The law has traditionally been explained as sparing the mother the painful sight of seeing her offspring taken away. However, it is not likely that chasing the mother away would spare her the pain, since forcible separation from her young and finding them gone later would also be painful. …What the text finds callous are the acts themselves, quite apart from any impact they may have on the mother.
Tigay Jeffrey JPS Torah commentary
Since therefore the desire of procuring good food necessitates the killing of animals, the Law enjoins that this should be done as painlessly as possible. … It is also prohibited to kill an animal with its young on the same day to prevent people from killing the two together in such a manner that the young is slain in the sight of the mother; for the suffering of animals under such circumstances is very great… and does not differ from that of man, since the love and tenderness of the mother for her young ones is not produced by reasoning but by imagination, and this faculty exists not only in man but in most living beings…The same applies to the sending away of the mother bird. The eggs which the bird sits on and the young that are in need of their mother are generally unfit for food, and when the mother is sent away she does not see the taking of her young ones, and does not feel pain. ..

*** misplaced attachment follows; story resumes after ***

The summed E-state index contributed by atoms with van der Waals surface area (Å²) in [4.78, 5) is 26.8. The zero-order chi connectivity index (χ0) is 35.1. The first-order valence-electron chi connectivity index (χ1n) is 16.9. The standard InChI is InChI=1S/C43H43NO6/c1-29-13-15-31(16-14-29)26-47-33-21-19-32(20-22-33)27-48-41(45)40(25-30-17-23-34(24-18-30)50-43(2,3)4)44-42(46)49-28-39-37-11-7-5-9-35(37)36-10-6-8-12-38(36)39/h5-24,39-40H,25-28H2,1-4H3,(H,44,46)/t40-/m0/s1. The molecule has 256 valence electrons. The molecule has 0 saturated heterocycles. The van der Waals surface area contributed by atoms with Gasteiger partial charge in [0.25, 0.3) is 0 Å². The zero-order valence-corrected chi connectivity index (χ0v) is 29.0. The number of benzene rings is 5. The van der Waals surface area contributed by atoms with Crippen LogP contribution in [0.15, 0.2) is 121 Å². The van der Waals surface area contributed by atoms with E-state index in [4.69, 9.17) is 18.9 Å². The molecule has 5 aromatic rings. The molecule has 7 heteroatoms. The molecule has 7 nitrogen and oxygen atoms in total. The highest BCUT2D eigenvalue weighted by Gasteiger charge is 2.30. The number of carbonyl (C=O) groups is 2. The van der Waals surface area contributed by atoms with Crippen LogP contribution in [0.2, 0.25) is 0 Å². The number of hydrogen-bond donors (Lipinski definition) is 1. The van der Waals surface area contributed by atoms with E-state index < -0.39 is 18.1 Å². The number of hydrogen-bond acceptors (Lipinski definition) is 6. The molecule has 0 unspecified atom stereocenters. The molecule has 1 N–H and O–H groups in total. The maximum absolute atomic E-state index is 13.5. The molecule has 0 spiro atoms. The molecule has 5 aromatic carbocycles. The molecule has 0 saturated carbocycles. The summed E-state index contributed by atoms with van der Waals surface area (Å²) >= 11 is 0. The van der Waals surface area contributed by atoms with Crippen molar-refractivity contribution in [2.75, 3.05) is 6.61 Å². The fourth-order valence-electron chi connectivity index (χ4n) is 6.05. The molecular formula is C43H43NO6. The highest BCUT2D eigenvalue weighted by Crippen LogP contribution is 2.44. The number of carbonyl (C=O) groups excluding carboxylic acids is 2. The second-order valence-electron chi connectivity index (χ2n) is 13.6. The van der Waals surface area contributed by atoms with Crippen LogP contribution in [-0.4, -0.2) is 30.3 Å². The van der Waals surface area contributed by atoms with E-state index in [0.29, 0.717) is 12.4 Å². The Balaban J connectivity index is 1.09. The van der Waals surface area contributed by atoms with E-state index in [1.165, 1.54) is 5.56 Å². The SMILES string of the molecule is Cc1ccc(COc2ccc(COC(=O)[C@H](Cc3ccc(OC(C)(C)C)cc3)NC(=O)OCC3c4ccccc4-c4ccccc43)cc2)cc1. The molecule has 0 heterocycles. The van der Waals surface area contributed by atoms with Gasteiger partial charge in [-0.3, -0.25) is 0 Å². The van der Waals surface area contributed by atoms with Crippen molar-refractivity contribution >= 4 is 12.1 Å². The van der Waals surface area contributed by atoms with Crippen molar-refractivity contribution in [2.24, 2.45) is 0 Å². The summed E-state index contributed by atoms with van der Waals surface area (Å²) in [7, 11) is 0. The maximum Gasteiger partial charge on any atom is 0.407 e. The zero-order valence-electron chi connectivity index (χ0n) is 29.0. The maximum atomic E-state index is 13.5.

(Maimonides, Guide for the Perplexed, III:48)
The ruling of the mother bird is not based on the Almighty’s pity for the animal. Otherwise He would have forbidden us their slaughter. The reason however for the prohibition is to teach us compassion and the avoidance of cruelty. Butchers and slaughterers become hardened to suffering by their occupation. These precepts of not slaughtering the mother and the young on the same day and sending away the mother bird are not inspired by feelings of consideration for their suffering but are decrees to inculcate humanity in us. In the same way our Sages regarded all the Torah’s precepts, negative and positive, as decrees.
( Nahmanides, Commentary on Devarim 22:6)